Psalm 91:1-2 

*I wrote this post last week.

Saturday, February 29, 2020

Amy Le Feuvre Books

 Today I would like to share four books written by Amy Le Feuvre that I have enjoyed. If you like stories that take place in England during the 1800's then these are books that you will not want to miss!
  The Secret Bridge  is the story of Bridget, a lonely young woman recently bereaved of her father. She finds herself alone and penniless. Lacking the skills to provide for herself she finds that she must rely upon the kindness of a new acquaintance. Without giving the entire story away, I will say that Bridget finds herself residing in a lovely farm house near the ocean. As Bridget becomes familiar with the people in the community she finds herself in the middle of a feud between the two most prominent families. What I loved most about this story was the spiritual growth of Bridget. She desires to grow closer to her Savior and rely on Him in all of the obstacles she faces. A wise friend shares the challenge: “Acquaint thyself with Him.” and all throughout the story we see how Bridget grows when she does just that.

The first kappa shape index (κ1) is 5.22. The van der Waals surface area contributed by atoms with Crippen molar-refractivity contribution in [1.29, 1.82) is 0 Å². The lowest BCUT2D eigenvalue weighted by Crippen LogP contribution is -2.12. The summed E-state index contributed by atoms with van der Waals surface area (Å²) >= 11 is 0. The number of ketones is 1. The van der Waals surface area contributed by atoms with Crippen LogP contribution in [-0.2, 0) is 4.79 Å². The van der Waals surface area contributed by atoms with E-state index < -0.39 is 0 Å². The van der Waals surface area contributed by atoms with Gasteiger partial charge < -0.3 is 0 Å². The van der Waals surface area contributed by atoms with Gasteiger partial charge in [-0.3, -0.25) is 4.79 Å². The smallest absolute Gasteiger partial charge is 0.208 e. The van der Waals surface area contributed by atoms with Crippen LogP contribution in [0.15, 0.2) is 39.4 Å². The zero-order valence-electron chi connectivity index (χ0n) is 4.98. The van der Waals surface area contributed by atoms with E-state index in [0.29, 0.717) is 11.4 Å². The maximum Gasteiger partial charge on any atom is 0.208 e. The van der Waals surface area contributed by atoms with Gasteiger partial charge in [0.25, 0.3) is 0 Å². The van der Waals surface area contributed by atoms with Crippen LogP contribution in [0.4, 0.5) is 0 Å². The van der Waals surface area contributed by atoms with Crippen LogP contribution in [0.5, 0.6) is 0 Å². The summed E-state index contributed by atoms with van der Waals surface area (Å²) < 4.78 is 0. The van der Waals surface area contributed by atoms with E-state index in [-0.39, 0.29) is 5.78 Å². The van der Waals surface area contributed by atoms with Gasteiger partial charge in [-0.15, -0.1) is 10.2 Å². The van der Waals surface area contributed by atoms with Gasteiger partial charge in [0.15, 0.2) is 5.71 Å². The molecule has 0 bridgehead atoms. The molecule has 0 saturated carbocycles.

On the Edge of a Moor is a lovely story of a young woman who decides to move to a small cottage "on the edge of a moor". At that time it was unheard of that a young woman would live alone. However our main character, Rhoda, is not completely alone as she has her maid to accompany her on this adventure. Rhoda is a well meaning young woman who desires to reach the poor and uneducated people living on the moors for the Lord. Rhoda is a wonderful character! She is full of enthusiasm and youthful hopes. Once again there is a wonderful picture of spiritual growth in this story. Rhoda learns so much while teaching those around her. On the Edge of the Moor is filled with beautiful descriptions of the English moors and there is a grand cast of characters that I am sure I will want to revisit in the future.

The Treasure of the Secret Cove is truly an exceptional story of mystery, adventure and romance. Once again, the setting of this story is beautifully described. The main character, Marjorie, lives in a fantastic mansion on a cliff overlooking the ocean. Her love of the sea and tendency towards mischief involve her in quite a mystery. So in order not to give away too much, I will say no more. : )